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Bertha FERTIL, Appellant, v. UNIVERSITY OF MIAMI, etc., et al., Appellees.
In this medical malpractice action, appellant Bertha Fertil, the plaintiff below, appeals a May 31, 2022 final summary judgment entered in favor of the defendants below, appellees the University of Miami, Xue Zhong Liu, M.D. and Rebecca Rodriguez, L.P.N. The trial court's summary judgment is premised on three bases: (i) the expert opinion proffered by Fertil's standard of care expert lacked both the requisite foundation and reliability under Daubert v. Merrell Dow Pharmaceuticals, Inc., 509 U.S. 579, 113 S.Ct. 2786, 125 L.Ed.2d 469 (1993); (ii) the expert opinion proffered by Fertil's causation expert lacked both the requisite foundation and reliability under Daubert; and, relatedly, (iii) the summary judgment record did not establish that the alleged malpractice was the proximate cause of Fertil's stroke. At oral argument, Fertil's counsel conceded that, for Fertil to prevail on appeal, we must reverse on all three bases. Because we conclude that the trial court did not abuse its discretion by striking, under Daubert, Fertil's causation expert, we affirm the May 31, 2022 final summary judgment without reaching the other two bases challenged in this appeal.
I. Relevant Facts and Procedural Background
On August 5, 2015, while visiting Florida on vacation, Fertil, complaining of a severe earache, went to an ENT clinic operated by the University of Miami. Prior to seeing Dr. Liu,1 Nurse Rodriguez took Fertil's blood pressure. Fertil's blood pressure reading was 233/150, which the parties agree constitutes severe hypertension.
Dr. Liu asserts that he instructed Fertil to go to the emergency room for evaluation and treatment, while Fertil claims that no such instruction was given. The medical record reflects the following notation by Nurse Rodriguez: “Patient BP is elevated she stated it always comes up high. She has consulted with her Primary doctor.” The medical record is otherwise silent as to what occurred beyond that with respect to Fertil's severe hypertension. The medical record does reflect, though, that Dr. Liu removed excess earwax from Fertil's ear and discharged her. Nine days later, on August 14, 2015, Fertil suffered a debilitating hemorrhagic stroke that was precipitated by an aneurysm due to the severe hypertension.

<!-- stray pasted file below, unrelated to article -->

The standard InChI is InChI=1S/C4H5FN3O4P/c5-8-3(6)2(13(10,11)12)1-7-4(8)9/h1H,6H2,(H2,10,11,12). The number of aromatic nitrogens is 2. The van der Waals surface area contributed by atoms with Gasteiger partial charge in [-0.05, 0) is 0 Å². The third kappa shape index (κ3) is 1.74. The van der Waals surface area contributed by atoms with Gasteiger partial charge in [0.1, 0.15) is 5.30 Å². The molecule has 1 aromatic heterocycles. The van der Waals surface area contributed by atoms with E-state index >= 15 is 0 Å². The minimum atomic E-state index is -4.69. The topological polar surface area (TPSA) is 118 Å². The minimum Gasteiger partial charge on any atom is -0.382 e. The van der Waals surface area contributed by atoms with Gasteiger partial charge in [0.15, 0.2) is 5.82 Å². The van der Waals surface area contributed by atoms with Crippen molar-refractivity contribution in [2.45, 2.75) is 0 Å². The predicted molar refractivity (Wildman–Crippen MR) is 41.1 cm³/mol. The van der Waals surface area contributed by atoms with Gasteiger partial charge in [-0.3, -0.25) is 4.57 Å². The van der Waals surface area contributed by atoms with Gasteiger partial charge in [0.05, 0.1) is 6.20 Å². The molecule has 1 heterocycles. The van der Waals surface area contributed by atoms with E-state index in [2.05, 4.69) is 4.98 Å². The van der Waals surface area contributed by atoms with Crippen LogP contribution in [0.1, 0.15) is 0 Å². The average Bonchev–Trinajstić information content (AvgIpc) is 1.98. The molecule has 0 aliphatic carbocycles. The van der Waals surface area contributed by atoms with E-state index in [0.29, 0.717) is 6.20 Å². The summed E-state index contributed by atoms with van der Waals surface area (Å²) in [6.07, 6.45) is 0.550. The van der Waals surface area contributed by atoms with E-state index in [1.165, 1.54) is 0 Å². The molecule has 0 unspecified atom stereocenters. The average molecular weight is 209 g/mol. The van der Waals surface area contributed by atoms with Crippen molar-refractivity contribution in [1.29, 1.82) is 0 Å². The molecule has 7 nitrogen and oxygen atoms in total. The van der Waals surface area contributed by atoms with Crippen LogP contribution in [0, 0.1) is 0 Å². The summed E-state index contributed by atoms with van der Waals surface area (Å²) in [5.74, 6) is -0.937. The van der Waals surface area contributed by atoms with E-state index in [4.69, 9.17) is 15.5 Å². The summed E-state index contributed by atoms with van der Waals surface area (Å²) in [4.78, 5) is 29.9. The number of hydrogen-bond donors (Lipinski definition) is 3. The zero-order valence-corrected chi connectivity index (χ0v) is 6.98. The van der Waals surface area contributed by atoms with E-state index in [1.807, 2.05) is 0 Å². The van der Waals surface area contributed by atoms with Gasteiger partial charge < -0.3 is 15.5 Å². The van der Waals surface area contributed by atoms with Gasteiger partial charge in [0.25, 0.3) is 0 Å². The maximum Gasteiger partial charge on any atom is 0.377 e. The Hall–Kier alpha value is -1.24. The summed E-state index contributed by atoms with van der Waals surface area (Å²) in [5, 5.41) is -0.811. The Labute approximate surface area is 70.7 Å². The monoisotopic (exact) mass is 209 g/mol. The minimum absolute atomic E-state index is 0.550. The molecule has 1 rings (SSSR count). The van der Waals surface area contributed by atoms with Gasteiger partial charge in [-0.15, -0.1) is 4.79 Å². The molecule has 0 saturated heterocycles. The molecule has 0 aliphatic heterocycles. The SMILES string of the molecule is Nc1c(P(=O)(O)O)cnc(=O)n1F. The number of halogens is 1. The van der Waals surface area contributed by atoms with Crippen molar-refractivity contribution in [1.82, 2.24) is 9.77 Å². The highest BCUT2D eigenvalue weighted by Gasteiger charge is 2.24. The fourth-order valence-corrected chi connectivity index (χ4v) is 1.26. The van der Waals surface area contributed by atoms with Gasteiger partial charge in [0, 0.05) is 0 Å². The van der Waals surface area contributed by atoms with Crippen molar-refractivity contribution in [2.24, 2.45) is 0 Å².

In July 2017, Fertil filed this medical malpractice action against appellees alleging, in her operative complaint, that appellees caused Fertil's stroke by failing to provide expeditious treatment of her severe hypertension, and by failing to inform Fertil of the dangers of high blood pressure coupled with ear pain. During the discovery process, Fertil's action transformed from a failure to treat case to a failure to refer case. That is, Fertil claimed that appellees, upon being faced with Fertil's high blood pressure reading and her complaints of ear pain, should have referred Fertil to the emergency room for immediate care and that appellees’ failure to refer Fertil caused her eventual stroke.
Fertil's causation expert, Dr. Richard Lechtenberg, a neurologist, testified in his deposition that (i) had appellees referred Fertil to the emergency room when Fertil presented at the ENT clinic on August 5, complaining of ear pain, the emergency room personnel would have treated Fertil with anti-hypertensive medication the same day, and (ii) the medication would have prevented the aneurysm causing Fertil's August 14th stroke. Dr. Lechtenberg, though, admitted that did not take into consideration Fertil's extensive history of chronic hypertension – including instances of severe hypertension – or her prior treatment for hypertension. Indeed, Dr. Lechtenberg does not recall even asking Fertil about her past medical history when he interviewed Fertil.2 Nor did Dr. Lechtenberg ever review Fertil's medical records evidencing Fertil's history of, and treatment for, chronic hypertension. Dr. Lechtenberg testified that Fertil's extensive medical history was irrelevant to his causation opinion.
The trial court granted appellees’ motion to strike Dr. Lechtenberg's expert testimony, concluding that Dr. Lechtenberg's causation opinion lacked the requisite foundation and was unreliable under Daubert. As noted, the trial court's striking of Fertil's causation expert provided one of three grounds underpinning the trial court's final summary judgment that Fertil timely appealed.
A. Daubert and our Standard of Review
In 2013, the Florida Legislature codified Daubert in section 90.702 of Florida's Evidence Code. For an expert witness's testimony to be admissible, the testimony must: (i) be “based upon sufficient facts or data”; (ii) be “the product of reliable principles and methods”; and (iii) apply those “principles and methods reliably to the facts of the case.” § 90.702, Fla. Stat. (2022). Appellate courts review a trial court's expert witness determinations under the highly deferential abuse of discretion standard. See Booker v. Sumter Cnty. Sheriff's Office/N. Am. Risk Servs., 166 So. 3d 189, 192 (Fla. 1st DCA 2015). Hence, we will reverse a trial court's striking of an expert witness only if we can find that no other reasonable judge would have taken the view adopted by the trial court. See May v. State, 326 So. 3d 188, 193 (Fla. 1st DCA 2021).
B. Fertil's Medical History